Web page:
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Lean

The following BPM tool guide is one of a series produced for ICAEW by Professor Mike Bourne of Cranfield University.

Introduction

Lean is about eliminating waste. Waste is defined as any activity the customer doesn’t want to pay for. The obvious wastes in a business are things like rework, reprocessing and scrap. But in many organisations there are hidden wastes too. 

Typically, there are eight types of waste:

  1. Overproduction
  2. Waiting (queuing, time when things aren’t happening)
  3. Unnecessary handling and transportation
  4. Over processing or incorrect processing
  5. Excess inventory
  6. Unnecessary movement
  7. Defects
  8. Unused employee creativity.

When thinking about waste it is useful to distinguish between what is and isn’t value adding activity.

Value adding activity

What are value adding and non-value adding activities? Liker (2003) uses questions to create the following distinctions:

  • Value adding activities – what is the actual transformation process core to the service that the customer is paying for?
  • Non-value adding activities – what is pure waste?
  • Non-value adding, but required activities – what is required but not always valued by the customer? (E.g. quality control). 

An outline of the Lean approach

The Lean approach to improvement typically follows the five step model described next.

Step 1

Identify Value– value is always seen through the eyes of the customer.

  • What does the customer want and what will they pay for?

Step 2

Map the Value Stream – Identify all the steps in the process that currently deliver the product or service to the customer and identify the non-value adding processes and try to eliminate them

  • What are the steps in the process?
  • Are all the steps necessary?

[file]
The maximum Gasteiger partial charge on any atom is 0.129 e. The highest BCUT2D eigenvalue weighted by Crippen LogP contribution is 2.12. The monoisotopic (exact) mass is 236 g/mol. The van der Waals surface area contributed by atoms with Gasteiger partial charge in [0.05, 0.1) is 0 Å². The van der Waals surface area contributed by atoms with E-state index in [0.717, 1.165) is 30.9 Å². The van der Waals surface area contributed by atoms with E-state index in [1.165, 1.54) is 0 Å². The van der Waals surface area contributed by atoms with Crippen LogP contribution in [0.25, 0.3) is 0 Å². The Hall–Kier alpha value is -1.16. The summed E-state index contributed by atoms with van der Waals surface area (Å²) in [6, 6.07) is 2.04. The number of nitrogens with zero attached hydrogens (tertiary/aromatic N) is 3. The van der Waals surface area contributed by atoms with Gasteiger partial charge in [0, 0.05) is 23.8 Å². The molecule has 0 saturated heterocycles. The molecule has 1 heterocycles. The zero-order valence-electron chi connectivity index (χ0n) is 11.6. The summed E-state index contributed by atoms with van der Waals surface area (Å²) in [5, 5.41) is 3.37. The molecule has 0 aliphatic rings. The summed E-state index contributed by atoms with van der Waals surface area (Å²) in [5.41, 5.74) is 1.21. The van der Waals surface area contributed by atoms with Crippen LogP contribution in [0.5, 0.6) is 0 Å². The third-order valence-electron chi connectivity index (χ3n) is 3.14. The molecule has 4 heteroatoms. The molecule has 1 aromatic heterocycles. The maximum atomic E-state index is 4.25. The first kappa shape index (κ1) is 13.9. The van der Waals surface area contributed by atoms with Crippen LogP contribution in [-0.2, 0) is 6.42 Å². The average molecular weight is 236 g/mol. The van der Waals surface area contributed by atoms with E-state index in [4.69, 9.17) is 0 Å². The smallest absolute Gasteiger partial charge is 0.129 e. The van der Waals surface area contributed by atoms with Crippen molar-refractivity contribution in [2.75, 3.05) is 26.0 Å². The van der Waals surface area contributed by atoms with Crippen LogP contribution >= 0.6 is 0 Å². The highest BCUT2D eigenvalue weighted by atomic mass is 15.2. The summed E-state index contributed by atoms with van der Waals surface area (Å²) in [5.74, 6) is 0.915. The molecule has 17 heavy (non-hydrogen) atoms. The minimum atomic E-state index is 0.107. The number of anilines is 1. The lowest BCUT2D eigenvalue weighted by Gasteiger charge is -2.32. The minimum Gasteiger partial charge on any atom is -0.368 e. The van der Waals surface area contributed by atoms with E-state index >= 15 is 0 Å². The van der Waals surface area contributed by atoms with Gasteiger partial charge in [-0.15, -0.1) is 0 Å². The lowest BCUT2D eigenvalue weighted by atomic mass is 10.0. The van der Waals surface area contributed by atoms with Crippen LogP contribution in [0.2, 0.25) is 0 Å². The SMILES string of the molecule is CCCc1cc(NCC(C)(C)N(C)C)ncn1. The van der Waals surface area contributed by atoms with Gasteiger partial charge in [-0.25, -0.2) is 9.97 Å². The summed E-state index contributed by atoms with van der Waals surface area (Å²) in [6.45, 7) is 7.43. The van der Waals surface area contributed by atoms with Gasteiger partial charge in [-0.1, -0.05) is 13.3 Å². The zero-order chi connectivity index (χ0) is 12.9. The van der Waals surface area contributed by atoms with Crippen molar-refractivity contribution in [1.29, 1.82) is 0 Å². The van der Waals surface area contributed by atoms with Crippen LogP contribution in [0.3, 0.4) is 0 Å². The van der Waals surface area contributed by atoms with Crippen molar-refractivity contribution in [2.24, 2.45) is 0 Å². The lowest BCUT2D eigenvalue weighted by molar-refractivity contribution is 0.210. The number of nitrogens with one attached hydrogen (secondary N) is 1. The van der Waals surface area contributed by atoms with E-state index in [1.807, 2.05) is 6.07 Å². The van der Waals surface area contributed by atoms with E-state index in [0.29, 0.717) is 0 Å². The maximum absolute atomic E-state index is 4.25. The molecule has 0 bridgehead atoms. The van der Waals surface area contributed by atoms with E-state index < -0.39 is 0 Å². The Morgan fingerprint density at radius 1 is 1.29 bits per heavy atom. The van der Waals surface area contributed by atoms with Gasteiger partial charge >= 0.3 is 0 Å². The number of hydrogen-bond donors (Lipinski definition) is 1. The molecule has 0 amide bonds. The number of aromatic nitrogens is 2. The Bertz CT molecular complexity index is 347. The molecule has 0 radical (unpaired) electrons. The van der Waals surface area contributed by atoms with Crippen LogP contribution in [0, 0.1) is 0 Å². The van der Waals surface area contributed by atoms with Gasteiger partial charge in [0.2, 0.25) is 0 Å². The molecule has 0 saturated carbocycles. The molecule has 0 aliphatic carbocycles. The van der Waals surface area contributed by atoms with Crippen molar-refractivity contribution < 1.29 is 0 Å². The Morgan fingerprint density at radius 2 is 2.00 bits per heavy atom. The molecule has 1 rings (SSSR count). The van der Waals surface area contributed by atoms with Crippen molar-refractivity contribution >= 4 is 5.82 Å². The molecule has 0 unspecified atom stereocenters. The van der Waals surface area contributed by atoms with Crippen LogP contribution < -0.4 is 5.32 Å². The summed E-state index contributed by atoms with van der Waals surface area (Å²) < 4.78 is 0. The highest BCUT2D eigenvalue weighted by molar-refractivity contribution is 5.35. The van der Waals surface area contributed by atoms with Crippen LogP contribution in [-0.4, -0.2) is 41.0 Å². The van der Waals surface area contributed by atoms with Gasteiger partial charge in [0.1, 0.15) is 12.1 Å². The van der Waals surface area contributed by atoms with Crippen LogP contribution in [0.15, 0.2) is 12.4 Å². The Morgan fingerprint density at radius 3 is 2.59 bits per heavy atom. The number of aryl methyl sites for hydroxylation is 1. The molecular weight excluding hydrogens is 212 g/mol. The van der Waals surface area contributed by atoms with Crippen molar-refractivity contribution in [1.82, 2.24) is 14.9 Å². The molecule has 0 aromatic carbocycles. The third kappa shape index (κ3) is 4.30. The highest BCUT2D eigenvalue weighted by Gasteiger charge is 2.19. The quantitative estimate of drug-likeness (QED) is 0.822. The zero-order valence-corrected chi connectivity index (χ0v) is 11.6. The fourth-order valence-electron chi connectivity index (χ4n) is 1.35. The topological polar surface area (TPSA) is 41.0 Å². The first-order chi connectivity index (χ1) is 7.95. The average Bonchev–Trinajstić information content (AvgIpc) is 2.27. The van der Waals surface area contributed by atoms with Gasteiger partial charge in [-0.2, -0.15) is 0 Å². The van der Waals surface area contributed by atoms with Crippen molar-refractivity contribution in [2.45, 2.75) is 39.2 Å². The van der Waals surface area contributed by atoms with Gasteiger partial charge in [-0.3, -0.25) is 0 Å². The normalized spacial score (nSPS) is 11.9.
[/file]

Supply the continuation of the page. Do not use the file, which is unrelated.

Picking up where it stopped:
• Which processes can be eliminated (non-value adding)?
  • Which processes are non-value adding but essential?
  • Can these processes be eliminated or refined?

Step 3

Create Flow – arrange the process so the elements are closely linked and so there is a natural flow towards the customer.

  • How closely are the process steps linked?
  • How can the process steps be more closely linked?
  • Do the process steps create a natural flow?
  • How could the process steps be modified to improve flow?

Step 4

Establish Pull – link the process steps so that the customer pulls the product though the process and so that each step of the process pulls the product from the preceding step.

  • How does customer demand pull product through the process?
  • How does each step pull product from the proceeding step in the process?

Step 5

Seek Excellence or Perfection – perfection is achieved when total customer value is created with no waste. This is delivered by going around the steps above, continuously working to improve the process until perfection is achieved.

  • Have we totally satisfied the customer with no waste?

Benefits of Lean

  • It is a structured approach to improving performance in the organisation.
  • The approach is engaging and so builds staff buy-in to the process.
  • It focuses the whole organisation on the needs of the customer.

Pitfalls to be avoided

Lean has a bad reputation in some quarters. It is seen purely as a means of taking out costs, when in reality it is much more about exploring how the customers’ needs can be delivered efficiently and effectively. Be prepared for this backlash if you are thinking about implementing a Lean approach.

Lean can be overdone; people have talked about organisations becoming anorexic. To make changes and improve, you have to have slack resources and Lean is designed to remove resources not dedicated to delivering value to the customer. So just beware that you don’t take Lean too far in your organisation.

Some wastes are far easier to identify than others, start with the easiest waste to remove, but don’t stop there. The hidden wastes are often significant and the additional improvement is well worth having.

Look at systems as a whole and don’t be tempted to apply Lean in a single department or function. It is difficult to understand the real need of the customer if you restrict your approach in this way and it is often at the interface between functions and departments that the greatest wastes and misalignments occur.

Lean and Six Sigma are often used together and they do complement each other. Lean removes waste and Six Sigma ensures that performance is still deliverd.

Bibliography

  • Nickolas Modiq & Par Ahlstrom, (2013), This is lean: resolving the efficiency paradox, Rheologica Publishing.
  • Jeffery Liket & James Franz, (2011), The Toyota way to Continuous Improvement, McGraw-Hill Inc.

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